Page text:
International Federation of Training and Development Organisations

A Diverse Global Network of Organisations Focused on People & Performance

The future of jobs and skills in Africa (World Economic Forum)

Comparative HRD Practice (Joint IFTDO UFHRD research)

Initial findings from the IFTDO - UFHRD jointly funded project comparing HRD practice across Europe, Africa and Asia, were presented by Sophie Mills, at the IFTDO Conference in Kuala Lumpar. The research team also comprises Professor Jim Stewart (Coventry University Business School). The latest phase of the research draws on themes and issues emerging from the focus groups conducted in India, Taiwan, Nigeria and Ireland. Both similarities and contrasts are noted within the three regions.

The Looming Talent Crisis: Research Shows Companies Unprepared for Future of Work

Businesses are facing the most diverse work environment that the world has ever seen with five different generations working together, across geographies — each with different skills, experiences and work habits. More of these workers will be freelancers and long-term contractors. All of this represents a major opportunity for productivity, talent development and employee engagement, but according to new wide-scale research from Oxford Economics, most companies are unprepared to capitalize on it. As revealed in Workforce 2020, an independent, global study by Oxford Economics with support from SAP SE, most companies recognize the importance of managing an increasingly international, diverse and mobile workforce. However, the majority lack the strategy, culture and solutions to do so. Oxford Economics surveyed more than 5,400 employees and executives and interviewed 29 executives in 27 countries, finding that two-thirds of businesses have not made significant progress toward building a workforce that will meet their future business objectives. More details from

Learning & Development: Evolving Roles

This research demonstrates that mature practice within the top performing L&D teams leads to significant business benefits. L&D roles are evolving, but not always at the pace needed. There are signs that roles are becoming increasingly multifaceted, with this set to continue in future, necessitating a blend of skills and capabilities. In this context agility and versatility are essential, as L&D professionals need to play multiple roles. A key shift is a move away from learning delivery to performance consultancy, underpinned by the need for L&D to be aligned to the business and deliver tangible organisational and individual impact. There is also increasingly a need for L&D to support social learning. The report, which includes six case studies can be downloaded at:

HRD Professional Practice Across Three Continents

Instigated by IFTDO’s Scientific Committee and in collaboration with the University Forum for HRD a fascinating project is underway explore HRD professional practice across three continents; Europe, Asia and Africa The research is being led by Professor Jim Stewart at Coventry University, UK. Key questions include: “What are the key driving forces shaping HRD strategies and activities in each of the three regions? “ and “What roles and strategies are pursued and adopted by HRD departments in organisations within the three regions?” Fieldwork includes a survey of IFTDO membership and focus group interviews. A paper presented to the UFHRD Conference in June presents interim findings.

Transitions to work in Eastern Europe and Central Asia: multiple barriers to finding decent jobs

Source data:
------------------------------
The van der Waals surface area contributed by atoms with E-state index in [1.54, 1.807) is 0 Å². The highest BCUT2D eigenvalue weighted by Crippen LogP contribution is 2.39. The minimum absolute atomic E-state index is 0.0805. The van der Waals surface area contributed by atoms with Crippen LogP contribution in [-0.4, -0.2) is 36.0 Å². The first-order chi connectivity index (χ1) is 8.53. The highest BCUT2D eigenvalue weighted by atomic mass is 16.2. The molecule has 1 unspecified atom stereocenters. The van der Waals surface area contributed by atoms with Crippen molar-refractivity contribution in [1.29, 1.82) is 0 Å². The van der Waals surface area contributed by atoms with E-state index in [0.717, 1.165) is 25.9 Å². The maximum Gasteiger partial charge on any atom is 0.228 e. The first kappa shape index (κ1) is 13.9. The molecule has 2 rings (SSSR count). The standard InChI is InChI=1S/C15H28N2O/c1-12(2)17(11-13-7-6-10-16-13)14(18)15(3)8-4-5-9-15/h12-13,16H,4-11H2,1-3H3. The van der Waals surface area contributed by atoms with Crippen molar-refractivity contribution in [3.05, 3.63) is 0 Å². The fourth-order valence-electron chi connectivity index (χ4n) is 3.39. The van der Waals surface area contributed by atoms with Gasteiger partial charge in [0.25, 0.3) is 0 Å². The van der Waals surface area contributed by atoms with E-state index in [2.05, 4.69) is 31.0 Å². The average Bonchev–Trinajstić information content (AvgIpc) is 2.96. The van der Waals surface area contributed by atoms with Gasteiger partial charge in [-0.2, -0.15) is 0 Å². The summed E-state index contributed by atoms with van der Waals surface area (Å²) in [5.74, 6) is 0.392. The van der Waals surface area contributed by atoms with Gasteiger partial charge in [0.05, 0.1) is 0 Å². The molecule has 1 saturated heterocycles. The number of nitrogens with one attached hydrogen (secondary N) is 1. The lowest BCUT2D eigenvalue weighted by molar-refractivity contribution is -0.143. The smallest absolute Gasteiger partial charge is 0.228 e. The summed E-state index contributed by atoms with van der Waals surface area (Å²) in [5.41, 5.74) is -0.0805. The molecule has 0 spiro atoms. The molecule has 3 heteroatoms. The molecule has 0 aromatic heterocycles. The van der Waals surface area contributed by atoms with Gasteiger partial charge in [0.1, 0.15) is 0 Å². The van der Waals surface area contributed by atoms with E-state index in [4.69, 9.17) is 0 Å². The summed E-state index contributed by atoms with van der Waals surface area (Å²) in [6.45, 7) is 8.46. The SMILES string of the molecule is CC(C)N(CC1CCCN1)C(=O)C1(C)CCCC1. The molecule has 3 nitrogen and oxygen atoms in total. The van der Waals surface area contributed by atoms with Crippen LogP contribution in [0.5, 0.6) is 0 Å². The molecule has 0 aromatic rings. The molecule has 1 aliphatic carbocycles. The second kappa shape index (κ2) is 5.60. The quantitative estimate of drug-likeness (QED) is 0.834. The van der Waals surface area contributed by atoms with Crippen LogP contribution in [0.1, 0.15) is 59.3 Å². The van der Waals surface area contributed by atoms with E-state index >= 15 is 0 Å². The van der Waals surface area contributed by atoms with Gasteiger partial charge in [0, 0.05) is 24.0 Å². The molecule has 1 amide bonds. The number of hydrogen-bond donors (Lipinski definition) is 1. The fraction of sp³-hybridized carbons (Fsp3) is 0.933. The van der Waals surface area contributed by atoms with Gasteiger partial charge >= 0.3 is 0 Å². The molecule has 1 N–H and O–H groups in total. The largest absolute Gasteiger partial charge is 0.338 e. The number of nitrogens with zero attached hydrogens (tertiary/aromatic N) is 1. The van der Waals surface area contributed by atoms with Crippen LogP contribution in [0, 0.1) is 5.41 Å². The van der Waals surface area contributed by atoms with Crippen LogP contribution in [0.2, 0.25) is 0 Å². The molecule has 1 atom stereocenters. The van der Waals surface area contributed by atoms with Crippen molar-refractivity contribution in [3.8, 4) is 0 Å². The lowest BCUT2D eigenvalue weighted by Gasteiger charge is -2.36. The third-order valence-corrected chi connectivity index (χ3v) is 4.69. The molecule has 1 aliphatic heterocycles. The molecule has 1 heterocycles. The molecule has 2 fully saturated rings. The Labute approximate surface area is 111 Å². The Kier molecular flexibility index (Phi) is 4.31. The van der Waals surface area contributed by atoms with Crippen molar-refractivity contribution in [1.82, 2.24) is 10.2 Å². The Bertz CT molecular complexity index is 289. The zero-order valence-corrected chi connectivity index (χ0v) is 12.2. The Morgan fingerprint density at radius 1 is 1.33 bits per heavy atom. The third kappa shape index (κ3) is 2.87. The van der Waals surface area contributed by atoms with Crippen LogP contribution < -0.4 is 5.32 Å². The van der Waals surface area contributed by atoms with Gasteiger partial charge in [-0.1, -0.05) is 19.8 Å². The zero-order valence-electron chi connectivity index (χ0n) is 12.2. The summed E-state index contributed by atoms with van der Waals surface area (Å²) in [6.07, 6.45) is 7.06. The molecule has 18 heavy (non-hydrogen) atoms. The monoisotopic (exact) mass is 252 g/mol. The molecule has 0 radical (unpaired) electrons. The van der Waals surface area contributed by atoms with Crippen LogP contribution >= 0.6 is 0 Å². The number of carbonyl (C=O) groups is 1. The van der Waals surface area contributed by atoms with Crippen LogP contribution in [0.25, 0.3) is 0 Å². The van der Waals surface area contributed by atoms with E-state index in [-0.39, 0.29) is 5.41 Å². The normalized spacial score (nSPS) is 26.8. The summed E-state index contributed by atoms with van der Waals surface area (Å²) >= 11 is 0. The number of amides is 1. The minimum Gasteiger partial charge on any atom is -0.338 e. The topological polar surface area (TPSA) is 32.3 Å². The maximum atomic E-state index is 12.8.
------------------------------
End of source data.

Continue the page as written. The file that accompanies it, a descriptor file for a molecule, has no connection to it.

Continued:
Young people in Eastern Europe and Central Asia face multiple barriers in finding decent jobs. This the headline finding of a new ILO report on the transition of young people from school to work in Eastern Europe and Central Asia. It shows a missed opportunity in absorbing a well-educated youth workforce. More than half of youth aged 15-29 in Eastern Europe and Central Asia completed their secondary studies, and nearly all of the others remain in school. However, an economic slowdown in the region has brought only limited job creation, running the risk of wasting the potential of a large pool of well-educated youth. More details from the ILO at:

Line Managers key to building workplace trust

Research released by Westminster Business School in association with the UKs Institute of Internal Communication and Top Banana, an innovative management and leadership consultancy, concludes that line managers have a critical role to play in building trust in the workplace. The full report is available for download from:

Culture and Engagement: the naked organisation

According to a study by Deloitte University employee engagement and culture are now business issues, not just topics for HR to debate. And according to their report “there’s no place for organizations to hide”. An organization’s culture—which the authors define loosely as “the way things work around here”—is increasingly visible for all the world to see. Brown, S., Chheng, S., Melian, V., Parker, K. and Solow, M., 2015, Culture and Engagement: the naked organisation, Deloitte University Press

ILO report that Robot Age is a Reality: implications for skills and training

Research highlights need for change in approaches to formal learning in organisations

The 'new learning organisation' ? Research suggests 6 key characteristics

Successful organisations are engaging in new approaches to learning and performance, but formal learning opportunities need to change. This research report, from the UK organisation Towards Maturity, considers how L&D leaders can transform formal learning in their organisation. Looking at the learner journey, the role of technology and the role of the classroom trainer, this report aims to build confidence in innovation by learning from the most successful organisations.